Dances With Wolves A major problem in the nineteenth century was westward expansion. Although the final outcome was good, it was a struggle to move the country into the wilderness. The government was greedy and wanted to take the Native Americans’ land away from them. As a political leader in that time, I would not allow such a thing to happen. The Indians would be treated with respect and able to keep their land. The white Americans would be expected to treat them as equals, rather than savages. As depicted in “Dances With Wolves,” soldiers ruthlessly killed Indians on sight. They didn’t care if they were a threat or not because they were told by their superiors the Indians either had to be moved or eliminated.
Even though the natives often had more intelligent philosophies than the whites, Americans viewed them as primitive and unintelligent. As a government figure, I would introduce laws that banned the mistreatment of natives. Any harmful act toward them would be strictly forbidden. Americans have no right to feel that they are better than any other race. The worst act by Americans in the nineteenth century would have to be Indian removal.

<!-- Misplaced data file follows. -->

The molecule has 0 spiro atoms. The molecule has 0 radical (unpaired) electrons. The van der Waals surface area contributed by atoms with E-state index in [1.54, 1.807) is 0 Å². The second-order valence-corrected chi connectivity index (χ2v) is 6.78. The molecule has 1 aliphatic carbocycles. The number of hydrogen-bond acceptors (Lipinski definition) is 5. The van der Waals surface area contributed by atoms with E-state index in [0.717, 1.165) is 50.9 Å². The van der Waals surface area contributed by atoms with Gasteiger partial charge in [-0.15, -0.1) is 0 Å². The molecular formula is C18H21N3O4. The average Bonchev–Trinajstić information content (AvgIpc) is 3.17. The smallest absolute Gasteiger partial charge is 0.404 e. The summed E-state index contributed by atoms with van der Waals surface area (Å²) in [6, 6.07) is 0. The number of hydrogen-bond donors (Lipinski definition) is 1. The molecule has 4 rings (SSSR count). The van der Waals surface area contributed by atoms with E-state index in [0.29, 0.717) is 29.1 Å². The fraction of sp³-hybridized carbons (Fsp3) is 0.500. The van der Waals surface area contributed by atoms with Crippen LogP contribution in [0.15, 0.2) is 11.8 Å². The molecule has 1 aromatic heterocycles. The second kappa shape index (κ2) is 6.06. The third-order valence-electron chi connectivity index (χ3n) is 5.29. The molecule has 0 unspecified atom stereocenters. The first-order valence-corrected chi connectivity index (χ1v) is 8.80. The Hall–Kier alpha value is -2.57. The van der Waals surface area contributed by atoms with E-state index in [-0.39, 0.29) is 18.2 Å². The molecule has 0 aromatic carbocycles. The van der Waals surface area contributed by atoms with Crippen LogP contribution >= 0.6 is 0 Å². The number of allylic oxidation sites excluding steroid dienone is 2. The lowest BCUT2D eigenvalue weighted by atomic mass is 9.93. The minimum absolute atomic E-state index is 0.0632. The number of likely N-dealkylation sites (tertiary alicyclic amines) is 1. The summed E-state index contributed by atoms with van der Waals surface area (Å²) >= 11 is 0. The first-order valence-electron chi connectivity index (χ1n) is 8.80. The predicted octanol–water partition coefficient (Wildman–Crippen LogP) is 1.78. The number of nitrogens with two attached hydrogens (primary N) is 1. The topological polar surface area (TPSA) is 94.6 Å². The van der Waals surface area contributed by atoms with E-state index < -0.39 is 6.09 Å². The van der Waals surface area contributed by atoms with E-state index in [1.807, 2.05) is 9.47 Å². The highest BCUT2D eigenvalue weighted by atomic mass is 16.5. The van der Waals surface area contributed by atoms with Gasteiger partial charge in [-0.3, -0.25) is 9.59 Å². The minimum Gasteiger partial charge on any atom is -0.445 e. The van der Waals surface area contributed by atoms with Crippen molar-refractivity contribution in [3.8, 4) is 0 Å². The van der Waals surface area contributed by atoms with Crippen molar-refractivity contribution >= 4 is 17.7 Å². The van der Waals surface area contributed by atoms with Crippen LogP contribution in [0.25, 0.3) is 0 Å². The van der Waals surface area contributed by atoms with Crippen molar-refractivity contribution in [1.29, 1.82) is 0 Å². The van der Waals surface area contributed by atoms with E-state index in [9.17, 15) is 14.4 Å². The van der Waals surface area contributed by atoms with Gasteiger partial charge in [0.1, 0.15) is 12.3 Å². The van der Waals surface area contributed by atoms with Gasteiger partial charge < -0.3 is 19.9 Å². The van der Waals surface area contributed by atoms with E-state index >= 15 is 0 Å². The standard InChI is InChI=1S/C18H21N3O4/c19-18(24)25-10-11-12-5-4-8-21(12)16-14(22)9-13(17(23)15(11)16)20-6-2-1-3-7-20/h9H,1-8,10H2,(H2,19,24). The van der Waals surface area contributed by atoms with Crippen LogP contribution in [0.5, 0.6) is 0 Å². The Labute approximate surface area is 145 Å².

The main point I would make in my government term is do not take another man’s land, no matter what color they are. As America moved westward, the white people could settle around then natives, rather than take their land. They could live and work together, and the natives could help the whites settle in return for food or fur. Most Indian tribes wouldn’t mind sharing because they believed no one owns land, it all belongs to mother earth. This system could benefit the whites, save lives, and prevent hostility between whites and natives. Native Americans did not deserve to be treated the way they were.
The US was very ignorant and did not want to believe that Indians could be good. My plan would create peace between the two. It would be best for the United States if the Indians and whites had gotten along and worked together.